In Episode One, I was bothered by the throwaway mentions of Rachel Amber, the girl who took Max's place as Chloe's bestie after she moved away, and who has since gone missing. Episode Two drops large hints that maybe we're looking at the wrong people; this might not be Max's story after all, but the story of an even greater mystery. There may only be just enough room for Max in Chloe's and her friends' world to solve these horrible problems. A missing girl. An approaching tornado. The one person with the power to stop it all may be the least important in the equation.

Every encounter counts.
Every encounter counts.

Adding to the uptick in narrative intrigue is the gradual introduction of the limitations of Max's power. Red splotches crowd the sides of the screen every time you rewind, indicating that Max is physically harming herself with her abilities. Out of Time slaps Max, and you, with the realization that these powers come with a price. This fragility, the knowledge that these powers don't make Max some infallible entity that can perpetually change her choices, gives the choices you do make more weight. Max is no longer balancing teenage problems with unlimited power; she's balancing teenage problems with a dangerous tool that can harm as well as help.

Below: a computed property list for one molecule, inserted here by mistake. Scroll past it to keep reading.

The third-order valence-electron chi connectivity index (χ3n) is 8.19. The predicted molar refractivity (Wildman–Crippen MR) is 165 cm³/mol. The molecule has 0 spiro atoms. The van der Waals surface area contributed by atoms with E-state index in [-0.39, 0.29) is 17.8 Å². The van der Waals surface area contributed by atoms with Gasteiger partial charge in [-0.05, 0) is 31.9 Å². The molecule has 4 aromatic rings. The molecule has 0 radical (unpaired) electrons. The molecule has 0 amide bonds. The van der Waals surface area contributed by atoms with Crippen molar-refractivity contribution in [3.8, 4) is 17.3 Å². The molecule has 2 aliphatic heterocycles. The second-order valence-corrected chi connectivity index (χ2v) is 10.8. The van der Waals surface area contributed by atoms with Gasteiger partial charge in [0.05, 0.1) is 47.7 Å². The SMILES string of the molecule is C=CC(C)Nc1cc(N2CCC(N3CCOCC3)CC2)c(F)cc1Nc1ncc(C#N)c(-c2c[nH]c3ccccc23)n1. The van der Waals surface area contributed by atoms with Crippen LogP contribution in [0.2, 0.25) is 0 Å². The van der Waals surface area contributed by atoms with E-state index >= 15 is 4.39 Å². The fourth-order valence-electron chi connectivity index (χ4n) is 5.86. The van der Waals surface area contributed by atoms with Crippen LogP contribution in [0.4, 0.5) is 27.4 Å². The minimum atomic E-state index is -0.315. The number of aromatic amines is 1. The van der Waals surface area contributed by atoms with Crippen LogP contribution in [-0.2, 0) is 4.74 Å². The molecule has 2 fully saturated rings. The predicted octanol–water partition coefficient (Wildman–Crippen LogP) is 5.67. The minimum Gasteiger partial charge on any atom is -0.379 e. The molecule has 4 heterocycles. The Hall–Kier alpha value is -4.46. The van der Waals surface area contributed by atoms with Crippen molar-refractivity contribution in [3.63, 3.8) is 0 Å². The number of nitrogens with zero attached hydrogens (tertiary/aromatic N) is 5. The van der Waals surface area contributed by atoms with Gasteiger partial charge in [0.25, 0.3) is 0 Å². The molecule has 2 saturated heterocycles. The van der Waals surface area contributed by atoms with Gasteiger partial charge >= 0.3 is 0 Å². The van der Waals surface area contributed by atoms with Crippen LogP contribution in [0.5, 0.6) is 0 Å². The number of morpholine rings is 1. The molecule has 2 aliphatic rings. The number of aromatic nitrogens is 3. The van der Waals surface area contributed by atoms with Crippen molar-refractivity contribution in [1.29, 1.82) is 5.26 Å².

The tone of Episode Two is confusing to place, largely because of lengthy sequences that come across as too "gamey" and thus detract from the story. There are two instances in this episode where Life is Strange aggressively reminds you that it is a video game; the heartfelt narrative of a young girl's struggle to be a force of good takes a backseat to fetch quests and memory puzzles. These moments weaken the tension of Life is Strange and I felt frustrated, as these sequences seem to take up time for the sake of adding some kind of game element. However, I learned to tamp down my impatience, as these moments give limitless breathing room to explore. I learned more about Chloe's relationship with Rachel by scouring a junkyard and more about Kate Marsh's home life by lingering in her dorm room. It doesn't become apparent until the end of the episode that these tedious stretches have huge story impact. This is why I say the tone is confusing; Life is Strange wants you to stay tense and pay attention, yet simultaneously encourages you to stop and smell the roses, without much warning of when you're supposed to do either. The solution is to keep on your toes, look at everything, and talk to everyone, because you genuinely never know when something will be important later.